The saddlebag battery is replaced by a “bottle battery” lasting 60 minutes and presumably connected to the motor via the seatpost bidon-cage mounting holes. The wired, start-stop button is replaced by a wireless option which can be positioned at the end of the handlebar drops or, according to the product literature, “anywhere you like”. Warren suggested mounting it under the saddle to keep it hidden.
Activating the vivax Assist motor is a simple case of turning the pedals and then pressing the start/stop button. The motor kicks in after roughly a second or so.
The motor doesn’t create any extra resistance in the drivechain when you’re riding with the motor disengaged; it feels just like you’re riding a normal bike. But when you press the button, the power that you’re pushing through the bike is supplemented by what feels like roughly 100 watts.
To disengage the motor you simply stop pedalling. You get a little bit of a jolt forwards from the pedals, similar to what you might get when you’re riding a fixed-gear bike for the first time and you forget you shouldn’t stop pedalling. Except in the case of the vivax Assist, the impetus from the motor stops immediately after that initial jolt, and you can then freewheel as normal.
The motor certainly made a difference when riding the bike on a reasonably steep climb. It certainly didn’t feel like the motor was doing all of the work, but the extra power made it noticeably easier to maintain the current pace while providing inspiration to use the power saved to push harder.
The motor does make a little bit of noise but it’s not as loud as the end of the above video might suggest — in that case the microphone was placed close to the bottom bracket. When riding along it is only slightly audible over road and wind noise.
The vivax Assist has been designed with the recreational market in mind, to “balance out the performance difference between riding partners” while ensuring “the bike’s aesthetics and an authentic feeling ride are preserved”. Warren Anderson told CyclingTips that he expected the system to be of particular interest to female riders who are looking for a bit of helping keeping up with their male training partners.
But despite being designed for the recreational market, the key question here is: could the vivax Assist or a product like it be used in the professional peloton? The answer in our opinion is a resounding “yes”.
Considering the vivax Assist with added Invisible Performance Package, there are only a few minor issues that would make it obvious, without looking specifically, that a motor was being used: the presence of the seat tube pin, the placement of the start-stop button and the noise the motor makes.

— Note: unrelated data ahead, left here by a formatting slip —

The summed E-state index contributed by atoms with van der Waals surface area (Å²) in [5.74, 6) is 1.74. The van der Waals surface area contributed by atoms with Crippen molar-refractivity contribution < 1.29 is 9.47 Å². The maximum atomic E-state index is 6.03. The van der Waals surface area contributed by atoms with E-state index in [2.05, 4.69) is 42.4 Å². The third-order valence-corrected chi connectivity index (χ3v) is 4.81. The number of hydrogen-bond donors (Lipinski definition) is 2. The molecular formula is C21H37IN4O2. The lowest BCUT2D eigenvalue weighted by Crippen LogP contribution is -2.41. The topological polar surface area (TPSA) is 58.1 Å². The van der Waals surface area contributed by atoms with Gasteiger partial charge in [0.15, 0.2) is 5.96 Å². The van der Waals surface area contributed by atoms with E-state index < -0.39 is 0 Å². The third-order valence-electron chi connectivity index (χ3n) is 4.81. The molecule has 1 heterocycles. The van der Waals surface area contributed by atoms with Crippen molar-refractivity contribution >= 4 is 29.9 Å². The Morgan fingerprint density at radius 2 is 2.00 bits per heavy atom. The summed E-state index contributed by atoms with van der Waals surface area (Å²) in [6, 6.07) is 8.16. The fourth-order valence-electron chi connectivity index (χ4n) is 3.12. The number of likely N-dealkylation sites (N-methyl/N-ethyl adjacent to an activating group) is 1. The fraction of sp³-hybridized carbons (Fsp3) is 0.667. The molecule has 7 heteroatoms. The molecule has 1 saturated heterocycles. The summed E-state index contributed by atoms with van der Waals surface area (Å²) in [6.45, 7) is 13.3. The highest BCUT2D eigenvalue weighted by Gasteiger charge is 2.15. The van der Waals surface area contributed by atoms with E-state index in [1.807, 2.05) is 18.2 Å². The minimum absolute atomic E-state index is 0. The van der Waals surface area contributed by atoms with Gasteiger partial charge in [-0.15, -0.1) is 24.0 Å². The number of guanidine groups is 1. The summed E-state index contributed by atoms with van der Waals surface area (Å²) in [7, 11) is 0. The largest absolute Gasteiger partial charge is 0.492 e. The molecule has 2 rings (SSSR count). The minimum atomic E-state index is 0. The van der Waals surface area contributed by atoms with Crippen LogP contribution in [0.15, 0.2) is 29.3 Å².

The first of those issues could conceivably be addressed by a well-placed manufacturer’s sticker or other adornment. Other similar brands might also have a design that doesn’t require a locking pin. Hiding the button could conceivably be achieved by the careful and creative use of bartape. Something along these lines, perhaps:
Noise from the motor could theoretically be dampened by the use of insulating materials inside the frame. But arguably the sound wouldn’t need to be dampened at all.
A product like this wouldn’t need to be used throughout an entire race, or even for anything length of time. It might only need to be engaged once or twice — when attacking on a climb or cobbled sector, for instance, and trying to create a defendable lead.
Think of a climb like the Oude Kwaremont at the Tour of Flanders, a cobbled sector like the Carrefour de l’Arbre at Paris-Roubaix, or a summit finish on Alpe d’Huez. All come at a decisive time of the race, all are lined with fans, and all are therefore very loud. The noise of an in-bike motor would be virtually impossible to detect.
It’s also worth considering that the vivax Assist is just one example of this technology; a product that’s available to the everyday consumer. It seems reasonable to expect that there are similar products that aren’t publicly available, that could be customised to negate the tell-tale signs mentioned above, thereby avoiding detection altogether.
It seems clear that it is technically possible to have an effective motor hidden inside the frame of a road bike. Whether any riders, past or present, have used this technology during races remains to be seen, but the fact the UCI is taking this issue seriously should be taken into account.
It’s hard to imagine the sport’s governing body investing considerable time and money inspecting frames for motors if they don’t believe they have a very good reason to do so.